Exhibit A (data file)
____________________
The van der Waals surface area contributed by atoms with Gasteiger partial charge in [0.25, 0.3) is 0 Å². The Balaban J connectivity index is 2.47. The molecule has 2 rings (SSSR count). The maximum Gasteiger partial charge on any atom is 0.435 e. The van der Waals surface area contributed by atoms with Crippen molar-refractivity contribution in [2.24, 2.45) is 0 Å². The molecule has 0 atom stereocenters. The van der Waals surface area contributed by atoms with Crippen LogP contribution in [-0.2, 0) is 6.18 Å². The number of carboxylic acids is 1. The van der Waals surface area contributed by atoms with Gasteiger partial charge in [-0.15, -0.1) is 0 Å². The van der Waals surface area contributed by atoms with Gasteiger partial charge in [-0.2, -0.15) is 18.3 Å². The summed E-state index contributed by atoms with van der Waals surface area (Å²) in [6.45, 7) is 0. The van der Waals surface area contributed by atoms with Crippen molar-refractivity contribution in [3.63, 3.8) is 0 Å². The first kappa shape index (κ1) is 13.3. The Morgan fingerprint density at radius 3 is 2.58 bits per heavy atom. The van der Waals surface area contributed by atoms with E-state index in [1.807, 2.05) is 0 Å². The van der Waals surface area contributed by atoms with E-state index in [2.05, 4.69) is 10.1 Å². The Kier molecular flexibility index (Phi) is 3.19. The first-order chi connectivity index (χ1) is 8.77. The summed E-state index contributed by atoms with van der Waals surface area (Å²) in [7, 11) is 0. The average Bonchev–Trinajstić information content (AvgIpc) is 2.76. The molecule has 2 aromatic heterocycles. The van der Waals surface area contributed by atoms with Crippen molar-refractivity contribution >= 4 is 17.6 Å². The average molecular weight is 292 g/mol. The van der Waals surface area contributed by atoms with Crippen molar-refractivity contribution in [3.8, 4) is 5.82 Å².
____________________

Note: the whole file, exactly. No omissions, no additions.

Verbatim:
The van der Waals surface area contributed by atoms with Gasteiger partial charge in [0.25, 0.3) is 0 Å². The Balaban J connectivity index is 2.47. The molecule has 2 rings (SSSR count). The maximum Gasteiger partial charge on any atom is 0.435 e. The van der Waals surface area contributed by atoms with Crippen molar-refractivity contribution in [2.24, 2.45) is 0 Å². The molecule has 0 atom stereocenters. The van der Waals surface area contributed by atoms with Crippen LogP contribution in [-0.2, 0) is 6.18 Å². The number of carboxylic acids is 1. The van der Waals surface area contributed by atoms with Gasteiger partial charge in [-0.15, -0.1) is 0 Å². The van der Waals surface area contributed by atoms with Gasteiger partial charge in [-0.2, -0.15) is 18.3 Å². The summed E-state index contributed by atoms with van der Waals surface area (Å²) in [6.45, 7) is 0. The van der Waals surface area contributed by atoms with Crippen molar-refractivity contribution in [3.63, 3.8) is 0 Å². The first kappa shape index (κ1) is 13.3. The Morgan fingerprint density at radius 3 is 2.58 bits per heavy atom. The van der Waals surface area contributed by atoms with E-state index in [1.807, 2.05) is 0 Å². The van der Waals surface area contributed by atoms with E-state index in [2.05, 4.69) is 10.1 Å². The Kier molecular flexibility index (Phi) is 3.19. The first-order chi connectivity index (χ1) is 8.77. The summed E-state index contributed by atoms with van der Waals surface area (Å²) in [7, 11) is 0. The average Bonchev–Trinajstić information content (AvgIpc) is 2.76. The molecule has 2 aromatic heterocycles. The van der Waals surface area contributed by atoms with Crippen molar-refractivity contribution >= 4 is 17.6 Å². The average molecular weight is 292 g/mol. The van der Waals surface area contributed by atoms with Crippen molar-refractivity contribution in [3.8, 4) is 5.82 Å².